The announcement that the Germany-based sportswear multinational Puma intends to expand its historic association with African football culture by opening retail outlets in the west African nations of Ghana and Senegal has been seen by some as indicative of the mini-renaissance the region is undergoing in terms of attracting foreign investment.

The company intends to open flagship stores in the Ghanaian capital of Accra and Dakar, Senegal’s capital, over the next year, officials say, building on a relationship with Africa that saw Puma serve as the sponsor for the teams of Angola, Côte d’Ivoire, Ghana, Togo and Tunisia in the 2006 World Cup. Puma also sponsors Cameroon and Senegal.


“Africa is a perfect fit for us, because football is not always about winning medals, it’s about passion, elegance and power – something that African football stands for,” says Ulf Santjer, Puma’s head of corporate communications.

Peace dividend

The company’s presence in Africa is a pan-continental one, and has grown as armed conflict has diminished in much of west Africa. Long civil wars in countries such as Angola, Liberia and Sierra Leone have largely come to an end, making European companies and others interested in exploring areas that were once largely considered no-go zones for investors.

“As one conflict dies another one tends to bubble to the surface, but at the moment there aren’t too many conflicts in west Africa,” says Hamish McGregor, director-general of the West Africa Business Association (WABA) in London, a group of 350 companies and entrepreneurs currently working in Africa.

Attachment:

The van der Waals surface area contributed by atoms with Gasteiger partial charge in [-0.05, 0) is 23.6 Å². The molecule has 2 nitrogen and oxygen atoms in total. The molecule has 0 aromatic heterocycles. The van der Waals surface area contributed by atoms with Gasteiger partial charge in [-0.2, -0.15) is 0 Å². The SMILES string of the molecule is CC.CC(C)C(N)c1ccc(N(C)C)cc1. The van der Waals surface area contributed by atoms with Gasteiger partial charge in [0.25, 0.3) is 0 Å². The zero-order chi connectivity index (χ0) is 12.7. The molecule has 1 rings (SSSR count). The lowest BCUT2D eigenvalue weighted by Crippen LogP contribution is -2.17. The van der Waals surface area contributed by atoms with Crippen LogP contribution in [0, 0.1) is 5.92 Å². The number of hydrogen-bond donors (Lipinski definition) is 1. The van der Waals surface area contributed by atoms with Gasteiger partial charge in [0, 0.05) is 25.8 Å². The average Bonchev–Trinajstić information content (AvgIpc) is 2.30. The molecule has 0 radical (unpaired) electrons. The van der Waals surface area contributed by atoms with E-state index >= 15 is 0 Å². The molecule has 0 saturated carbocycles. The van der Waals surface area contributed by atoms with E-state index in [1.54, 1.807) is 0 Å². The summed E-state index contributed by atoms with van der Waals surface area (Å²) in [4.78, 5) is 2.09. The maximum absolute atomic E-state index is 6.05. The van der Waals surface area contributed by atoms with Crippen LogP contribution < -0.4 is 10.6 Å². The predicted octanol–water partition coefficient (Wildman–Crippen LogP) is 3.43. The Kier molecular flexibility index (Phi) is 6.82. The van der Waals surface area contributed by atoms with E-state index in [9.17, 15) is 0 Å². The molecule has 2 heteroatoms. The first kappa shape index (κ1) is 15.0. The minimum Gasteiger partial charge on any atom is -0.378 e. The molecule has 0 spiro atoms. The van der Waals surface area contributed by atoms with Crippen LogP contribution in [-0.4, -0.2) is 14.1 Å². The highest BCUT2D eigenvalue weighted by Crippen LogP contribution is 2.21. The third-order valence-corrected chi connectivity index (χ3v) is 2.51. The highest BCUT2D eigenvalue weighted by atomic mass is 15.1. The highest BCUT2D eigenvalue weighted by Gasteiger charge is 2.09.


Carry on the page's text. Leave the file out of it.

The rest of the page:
“Ghana is probably the easiest place for a newcomer to start with investment, but there’s quite a lot of investment in Sierra Leone, for example. The political, economic and security climate there has virtually stabilised and we’re very happy to see that.”

Sierra Leone, still ranked as one of the poorest countries on earth, is perhaps one of the most striking examples of this turn-around. Its GDP grew a respectable 7.1% last year. Ghana, rich in natural resources, has seen growth in its economy, which is already around twice the size of that of its poorest neighbours. Meanwhile Senegal’s GDP has grown an average 5% annually while inflation has fallen, although a recent energy crisis has resulted in power cuts. Added to this mix is the recent advent of Africa as a potential source for biofuels.

All of which makes officials at Puma, which is currently ranked as the world’s third largest sportswear manufacturer after Nike and Adidas, hope that it is indeed at the forefront of a trend that will see more and more foreign investors returning to the continent’s western shores.

“Puma invested in Africa even before most of the African teams played in the World Cup,“ says Anthony Baffoe, a renowned Ghanaian football star who played for many years for teams in Cologne and Düsseldorf and is currently Puma’s football ambassador. “[Puma] already has a long-term view that Africa’s going to do well in the future, and it is laying the foundations to invest here.”